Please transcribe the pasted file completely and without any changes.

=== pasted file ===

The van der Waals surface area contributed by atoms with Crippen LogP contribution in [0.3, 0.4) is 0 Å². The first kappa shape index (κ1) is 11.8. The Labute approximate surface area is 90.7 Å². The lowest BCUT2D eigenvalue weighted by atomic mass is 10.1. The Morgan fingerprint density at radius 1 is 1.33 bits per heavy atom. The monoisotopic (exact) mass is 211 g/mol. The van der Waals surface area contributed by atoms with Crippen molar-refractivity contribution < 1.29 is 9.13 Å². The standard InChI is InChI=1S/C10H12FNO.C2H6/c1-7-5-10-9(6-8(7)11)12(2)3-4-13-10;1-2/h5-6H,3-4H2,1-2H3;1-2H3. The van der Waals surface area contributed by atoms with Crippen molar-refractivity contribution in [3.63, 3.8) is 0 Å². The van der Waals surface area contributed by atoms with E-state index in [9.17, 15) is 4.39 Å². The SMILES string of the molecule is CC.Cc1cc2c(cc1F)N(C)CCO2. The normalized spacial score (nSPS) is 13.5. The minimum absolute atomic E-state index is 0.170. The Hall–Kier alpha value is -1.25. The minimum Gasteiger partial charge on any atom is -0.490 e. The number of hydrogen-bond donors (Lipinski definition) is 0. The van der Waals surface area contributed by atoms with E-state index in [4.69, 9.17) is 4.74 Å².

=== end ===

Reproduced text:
The van der Waals surface area contributed by atoms with Crippen LogP contribution in [0.3, 0.4) is 0 Å². The first kappa shape index (κ1) is 11.8. The Labute approximate surface area is 90.7 Å². The lowest BCUT2D eigenvalue weighted by atomic mass is 10.1. The Morgan fingerprint density at radius 1 is 1.33 bits per heavy atom. The monoisotopic (exact) mass is 211 g/mol. The van der Waals surface area contributed by atoms with Crippen molar-refractivity contribution < 1.29 is 9.13 Å². The standard InChI is InChI=1S/C10H12FNO.C2H6/c1-7-5-10-9(6-8(7)11)12(2)3-4-13-10;1-2/h5-6H,3-4H2,1-2H3;1-2H3. The van der Waals surface area contributed by atoms with Crippen molar-refractivity contribution in [3.63, 3.8) is 0 Å². The van der Waals surface area contributed by atoms with E-state index in [9.17, 15) is 4.39 Å². The SMILES string of the molecule is CC.Cc1cc2c(cc1F)N(C)CCO2. The normalized spacial score (nSPS) is 13.5. The minimum absolute atomic E-state index is 0.170. The Hall–Kier alpha value is -1.25. The minimum Gasteiger partial charge on any atom is -0.490 e. The number of hydrogen-bond donors (Lipinski definition) is 0. The van der Waals surface area contributed by atoms with E-state index in [4.69, 9.17) is 4.74 Å².